Tuesday, June 2, 2015

Review of A Nation of Deadbeats: An Uncommon History of America's Financial Disasters by Scott Reynolds Nelson

Nelson's A Nation of Deadbeats chronicles the dozen major panics/banking crises/depressions that occurred between the ratification of the constitution and the Great Depression (on the order of once a decade).

His history is descriptive, not prescriptive; nor does he advance a theory of panics, which is a bit tedious because these panics are the same story, repeated as often as ebullient mood allows the behavior that creates them.

Over and over again, some innovator has created a successful proof of concept of value creation: canals, cotton, railroads, the internet. Entrepreneurs leap into action to commercialize it by replicating it. The diffusion of the innovation follows Everett Rogers' S-shaped curve.

Money is lent to entrepreneurs and since the innovation has a positive rate of return there is a virtuous cycle where everyone wins, which leads to copycat entrepreneurs and also copycat investors, who then increase leverage because spreads have declined but recent experience has shown the investment to be safe. But then comes the Minsky moment:

"[L]ong periods of prosperity and increasing value of investments lead to increasing speculation using borrowed money. The spiraling debt incurred in financing speculative investments leads to cash flow problems for investors. The cash generated by their assets no longer is sufficient to pay off the debt they took on to acquire them. Losses on such speculative assets prompt lenders to call in their loans. This is likely to lead to a collapse of asset values. Meanwhile, the over-indebted investors are forced to sell even their less-speculative positions to make good on their loans. However, at this point no counterparty can be found to bid at the high asking prices previously quoted. This starts a major sell-off, leading to a sudden and precipitous collapse in market-clearing asset prices, a sharp drop in market liquidity, and a severe demand for cash"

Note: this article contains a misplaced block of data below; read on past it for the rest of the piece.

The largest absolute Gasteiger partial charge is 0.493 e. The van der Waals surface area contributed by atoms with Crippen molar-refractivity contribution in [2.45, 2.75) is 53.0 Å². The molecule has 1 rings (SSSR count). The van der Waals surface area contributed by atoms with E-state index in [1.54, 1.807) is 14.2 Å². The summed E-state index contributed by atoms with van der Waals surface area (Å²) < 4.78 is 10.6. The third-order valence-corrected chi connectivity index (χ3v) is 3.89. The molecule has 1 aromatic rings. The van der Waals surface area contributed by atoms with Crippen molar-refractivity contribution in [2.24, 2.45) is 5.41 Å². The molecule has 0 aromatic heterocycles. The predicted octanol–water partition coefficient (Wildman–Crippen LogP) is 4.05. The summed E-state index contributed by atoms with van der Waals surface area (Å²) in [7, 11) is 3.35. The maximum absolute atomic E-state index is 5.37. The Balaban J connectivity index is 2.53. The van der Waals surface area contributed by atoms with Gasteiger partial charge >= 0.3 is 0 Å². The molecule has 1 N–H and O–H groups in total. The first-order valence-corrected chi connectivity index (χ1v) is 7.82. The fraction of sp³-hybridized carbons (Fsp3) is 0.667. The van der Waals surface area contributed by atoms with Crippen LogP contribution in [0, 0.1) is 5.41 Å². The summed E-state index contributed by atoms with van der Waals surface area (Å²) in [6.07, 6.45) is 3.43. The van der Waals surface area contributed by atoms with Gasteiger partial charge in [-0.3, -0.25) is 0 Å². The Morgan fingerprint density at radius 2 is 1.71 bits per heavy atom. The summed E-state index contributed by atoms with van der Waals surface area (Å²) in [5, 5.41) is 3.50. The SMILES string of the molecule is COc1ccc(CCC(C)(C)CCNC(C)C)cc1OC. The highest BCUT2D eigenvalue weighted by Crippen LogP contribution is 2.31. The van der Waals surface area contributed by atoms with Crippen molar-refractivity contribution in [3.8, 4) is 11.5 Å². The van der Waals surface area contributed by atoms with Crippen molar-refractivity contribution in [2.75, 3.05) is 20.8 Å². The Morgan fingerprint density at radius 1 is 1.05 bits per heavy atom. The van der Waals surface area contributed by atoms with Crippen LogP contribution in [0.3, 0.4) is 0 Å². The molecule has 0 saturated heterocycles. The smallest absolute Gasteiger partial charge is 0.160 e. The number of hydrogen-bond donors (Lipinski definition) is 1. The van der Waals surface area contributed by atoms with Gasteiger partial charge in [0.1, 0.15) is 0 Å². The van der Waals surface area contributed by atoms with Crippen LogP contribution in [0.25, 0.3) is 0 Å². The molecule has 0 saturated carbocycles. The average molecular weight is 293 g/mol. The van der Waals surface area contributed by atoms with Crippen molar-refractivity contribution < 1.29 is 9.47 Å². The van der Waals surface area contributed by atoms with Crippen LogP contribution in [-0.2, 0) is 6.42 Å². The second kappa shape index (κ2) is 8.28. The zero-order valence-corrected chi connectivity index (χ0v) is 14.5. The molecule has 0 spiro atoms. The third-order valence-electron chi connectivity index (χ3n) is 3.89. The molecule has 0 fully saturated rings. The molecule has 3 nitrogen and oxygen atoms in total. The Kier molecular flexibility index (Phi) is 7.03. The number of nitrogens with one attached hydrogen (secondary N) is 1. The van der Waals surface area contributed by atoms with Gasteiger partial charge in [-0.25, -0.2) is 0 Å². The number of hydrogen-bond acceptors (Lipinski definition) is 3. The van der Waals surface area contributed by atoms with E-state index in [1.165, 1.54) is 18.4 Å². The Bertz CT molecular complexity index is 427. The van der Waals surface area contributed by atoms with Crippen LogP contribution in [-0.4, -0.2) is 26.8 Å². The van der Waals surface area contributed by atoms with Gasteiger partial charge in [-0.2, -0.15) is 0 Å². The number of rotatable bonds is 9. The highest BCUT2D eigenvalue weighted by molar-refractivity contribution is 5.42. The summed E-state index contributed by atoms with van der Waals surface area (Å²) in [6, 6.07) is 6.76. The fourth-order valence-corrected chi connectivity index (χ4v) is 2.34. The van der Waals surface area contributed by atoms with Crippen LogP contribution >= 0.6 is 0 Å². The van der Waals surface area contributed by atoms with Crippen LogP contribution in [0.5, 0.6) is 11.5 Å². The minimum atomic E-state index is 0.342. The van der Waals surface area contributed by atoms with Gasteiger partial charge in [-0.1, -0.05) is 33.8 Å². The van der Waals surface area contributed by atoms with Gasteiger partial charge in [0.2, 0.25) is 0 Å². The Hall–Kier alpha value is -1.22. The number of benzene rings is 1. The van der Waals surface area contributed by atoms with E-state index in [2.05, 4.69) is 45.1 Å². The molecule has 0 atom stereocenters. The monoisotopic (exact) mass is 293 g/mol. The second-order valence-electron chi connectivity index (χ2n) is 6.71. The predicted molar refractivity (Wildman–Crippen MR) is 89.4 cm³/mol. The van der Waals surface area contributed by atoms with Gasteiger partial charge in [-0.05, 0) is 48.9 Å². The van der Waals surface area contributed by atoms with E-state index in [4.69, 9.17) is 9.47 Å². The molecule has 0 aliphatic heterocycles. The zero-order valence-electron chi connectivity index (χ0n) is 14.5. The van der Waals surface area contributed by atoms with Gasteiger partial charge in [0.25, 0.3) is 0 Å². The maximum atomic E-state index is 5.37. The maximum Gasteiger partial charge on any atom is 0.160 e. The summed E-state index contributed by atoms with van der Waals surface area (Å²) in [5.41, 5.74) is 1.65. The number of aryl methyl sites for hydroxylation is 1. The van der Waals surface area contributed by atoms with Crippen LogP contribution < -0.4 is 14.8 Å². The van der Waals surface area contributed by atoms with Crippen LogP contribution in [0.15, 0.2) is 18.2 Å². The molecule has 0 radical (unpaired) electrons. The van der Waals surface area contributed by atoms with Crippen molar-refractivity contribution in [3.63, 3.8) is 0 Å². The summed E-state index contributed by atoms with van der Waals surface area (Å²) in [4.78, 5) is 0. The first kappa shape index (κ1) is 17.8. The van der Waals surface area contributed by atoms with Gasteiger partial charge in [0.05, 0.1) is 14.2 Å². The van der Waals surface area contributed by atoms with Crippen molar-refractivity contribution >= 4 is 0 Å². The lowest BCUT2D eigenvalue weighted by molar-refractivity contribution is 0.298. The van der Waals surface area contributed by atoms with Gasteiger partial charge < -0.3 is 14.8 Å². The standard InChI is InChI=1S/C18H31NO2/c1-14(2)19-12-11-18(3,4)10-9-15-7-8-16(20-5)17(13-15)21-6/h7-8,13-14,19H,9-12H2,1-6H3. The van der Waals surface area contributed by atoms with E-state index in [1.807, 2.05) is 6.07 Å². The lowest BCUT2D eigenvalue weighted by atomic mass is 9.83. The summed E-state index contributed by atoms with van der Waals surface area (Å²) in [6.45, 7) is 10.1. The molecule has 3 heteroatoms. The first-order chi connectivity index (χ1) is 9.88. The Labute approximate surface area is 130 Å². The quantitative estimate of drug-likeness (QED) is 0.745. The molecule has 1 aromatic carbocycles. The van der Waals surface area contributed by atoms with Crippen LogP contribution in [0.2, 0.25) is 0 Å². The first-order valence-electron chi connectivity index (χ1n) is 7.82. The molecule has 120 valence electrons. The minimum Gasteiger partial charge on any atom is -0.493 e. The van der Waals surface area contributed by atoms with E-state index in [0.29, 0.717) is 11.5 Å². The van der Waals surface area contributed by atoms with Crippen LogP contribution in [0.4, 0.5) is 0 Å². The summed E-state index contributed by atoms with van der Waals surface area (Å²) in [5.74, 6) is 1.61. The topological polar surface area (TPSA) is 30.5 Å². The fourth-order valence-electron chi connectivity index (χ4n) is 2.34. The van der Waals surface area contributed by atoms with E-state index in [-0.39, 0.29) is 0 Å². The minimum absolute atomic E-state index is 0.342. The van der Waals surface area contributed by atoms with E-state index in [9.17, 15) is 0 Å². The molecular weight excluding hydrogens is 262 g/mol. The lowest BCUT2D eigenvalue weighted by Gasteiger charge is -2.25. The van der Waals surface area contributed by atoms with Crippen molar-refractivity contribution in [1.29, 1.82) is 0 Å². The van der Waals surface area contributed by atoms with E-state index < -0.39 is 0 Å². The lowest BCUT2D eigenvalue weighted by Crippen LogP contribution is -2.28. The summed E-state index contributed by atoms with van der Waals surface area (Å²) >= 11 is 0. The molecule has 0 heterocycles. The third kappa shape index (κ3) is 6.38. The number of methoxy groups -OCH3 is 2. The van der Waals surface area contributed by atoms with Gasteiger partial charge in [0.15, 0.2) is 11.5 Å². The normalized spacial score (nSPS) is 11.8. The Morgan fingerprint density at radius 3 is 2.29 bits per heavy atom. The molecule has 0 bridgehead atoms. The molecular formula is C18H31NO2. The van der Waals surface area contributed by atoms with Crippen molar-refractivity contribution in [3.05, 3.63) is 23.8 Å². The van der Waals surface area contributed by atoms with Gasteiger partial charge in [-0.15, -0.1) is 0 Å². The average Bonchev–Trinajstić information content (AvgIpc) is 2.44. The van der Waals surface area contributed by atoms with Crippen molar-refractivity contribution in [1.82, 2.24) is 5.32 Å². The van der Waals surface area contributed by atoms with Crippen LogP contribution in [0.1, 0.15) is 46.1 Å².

The instant before the Minsky moment is obviously very dangerous for owners of investments, yet it seems to follow a pattern that makes it identifiable. Prior to the panic, investors are not distinguishing between good (simple, well-collateralized) and bad (inordinately complex, unsecured) debts. Narrow credit spreads, rising leverage, and desperation to "put money to work" are signs of the late stages of the musical chairs game. (Another sign are more complex debt securities and aggregations of debt that reduce the amount of information the ultimate creditor has about the borrower. This is the Panic theory of the 2008 crisis.)

After the Minsky moment, whatever is used to settle debts (i.e. cash) becomes extremely scarce. This is why the panics are worth waiting for. Note that most of these bargains are not being sold "voluntarily". Owners of insolvent enterprises always want to extend and pretend. They talk about the "option value" of their far, far out of the money equity claims. The forced selling happens via lender foreclosure, but also via open-ended investment vehicles like mutual funds, where redemptions force the managers to sell the investments indiscriminately.

The scarcity of cash results in lots and lots of political conflict over the value of money, which is part of a broader political conflict between creditors and debtors. Creditors need to be careful about thinking they have debtors cornered. Debtors outnumber creditors, so the rules can be changed. Drawing out the foreclosure process buys debtors time for reflation to rescue their claims. Another rule change is devaluation, which first was by going off the gold standard and then was through money printing. The post-2009 restructuring (no public auctions, quantitative easing) seemed to be designed to make sure that only the elites could get the benefit of the reflation. They weren't going to allow more Beals.

Fractional reserve banking does not work. All of the arguments against it - and the attempted patch, deposit insurance - have been borne out time and again. The only way that a thirty year loan is legitimate is if there is a lender who has agreed to lock money up for that amount of time. And who would? Hence the temptation for creaky banks that speculate on term spreads from a tiny capital base. And also the reason that residential real estate financing is nationalized.

Although I do think getting rid of fractional reserve banking and having sound money would result in resources being better allocated, I do not think these measures would end panics or the business cycle.

As Falkenstein concludes from his brilliant Batesian mimicry explanation of business cycles,
"recessions are not going away; they are endogenous because zero mimicry is not an equilibrium among insects, reptiles, or humans. Expect more unexpected recessions..."
Unless the nerd rapture has brought an end to the business cycle, right now just feels like one of the interminable waiting periods before another panic.


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